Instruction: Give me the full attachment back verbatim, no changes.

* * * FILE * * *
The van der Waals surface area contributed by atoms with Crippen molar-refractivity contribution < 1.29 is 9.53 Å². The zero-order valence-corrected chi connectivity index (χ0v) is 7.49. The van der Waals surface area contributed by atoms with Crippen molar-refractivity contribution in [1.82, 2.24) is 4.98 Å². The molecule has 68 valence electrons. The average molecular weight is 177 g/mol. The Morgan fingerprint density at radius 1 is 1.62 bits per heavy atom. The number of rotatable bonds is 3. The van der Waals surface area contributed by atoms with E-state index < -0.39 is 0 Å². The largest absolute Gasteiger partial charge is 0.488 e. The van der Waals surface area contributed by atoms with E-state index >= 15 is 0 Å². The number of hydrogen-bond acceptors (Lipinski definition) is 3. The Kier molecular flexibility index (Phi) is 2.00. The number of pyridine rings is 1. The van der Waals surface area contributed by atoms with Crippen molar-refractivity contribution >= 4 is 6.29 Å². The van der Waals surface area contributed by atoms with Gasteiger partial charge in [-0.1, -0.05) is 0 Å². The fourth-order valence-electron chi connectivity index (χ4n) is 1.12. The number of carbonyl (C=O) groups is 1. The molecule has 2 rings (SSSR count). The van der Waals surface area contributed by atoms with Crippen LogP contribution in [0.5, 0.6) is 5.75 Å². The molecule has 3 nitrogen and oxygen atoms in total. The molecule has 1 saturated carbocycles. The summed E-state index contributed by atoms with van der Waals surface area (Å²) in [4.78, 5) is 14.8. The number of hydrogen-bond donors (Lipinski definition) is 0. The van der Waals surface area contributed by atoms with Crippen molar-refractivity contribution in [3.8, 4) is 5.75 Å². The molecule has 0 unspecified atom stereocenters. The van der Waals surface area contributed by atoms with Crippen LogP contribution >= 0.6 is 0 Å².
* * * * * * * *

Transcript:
The van der Waals surface area contributed by atoms with Crippen molar-refractivity contribution < 1.29 is 9.53 Å². The zero-order valence-corrected chi connectivity index (χ0v) is 7.49. The van der Waals surface area contributed by atoms with Crippen molar-refractivity contribution in [1.82, 2.24) is 4.98 Å². The molecule has 68 valence electrons. The average molecular weight is 177 g/mol. The Morgan fingerprint density at radius 1 is 1.62 bits per heavy atom. The number of rotatable bonds is 3. The van der Waals surface area contributed by atoms with E-state index < -0.39 is 0 Å². The largest absolute Gasteiger partial charge is 0.488 e. The van der Waals surface area contributed by atoms with E-state index >= 15 is 0 Å². The number of hydrogen-bond acceptors (Lipinski definition) is 3. The Kier molecular flexibility index (Phi) is 2.00. The number of pyridine rings is 1. The van der Waals surface area contributed by atoms with Crippen molar-refractivity contribution >= 4 is 6.29 Å². The van der Waals surface area contributed by atoms with Gasteiger partial charge in [-0.1, -0.05) is 0 Å². The fourth-order valence-electron chi connectivity index (χ4n) is 1.12. The number of carbonyl (C=O) groups is 1. The molecule has 2 rings (SSSR count). The van der Waals surface area contributed by atoms with Crippen LogP contribution in [0.5, 0.6) is 5.75 Å². The molecule has 3 nitrogen and oxygen atoms in total. The molecule has 1 saturated carbocycles. The summed E-state index contributed by atoms with van der Waals surface area (Å²) in [4.78, 5) is 14.8. The number of hydrogen-bond donors (Lipinski definition) is 0. The van der Waals surface area contributed by atoms with Crippen molar-refractivity contribution in [3.8, 4) is 5.75 Å². The molecule has 0 unspecified atom stereocenters. The van der Waals surface area contributed by atoms with Crippen LogP contribution >= 0.6 is 0 Å².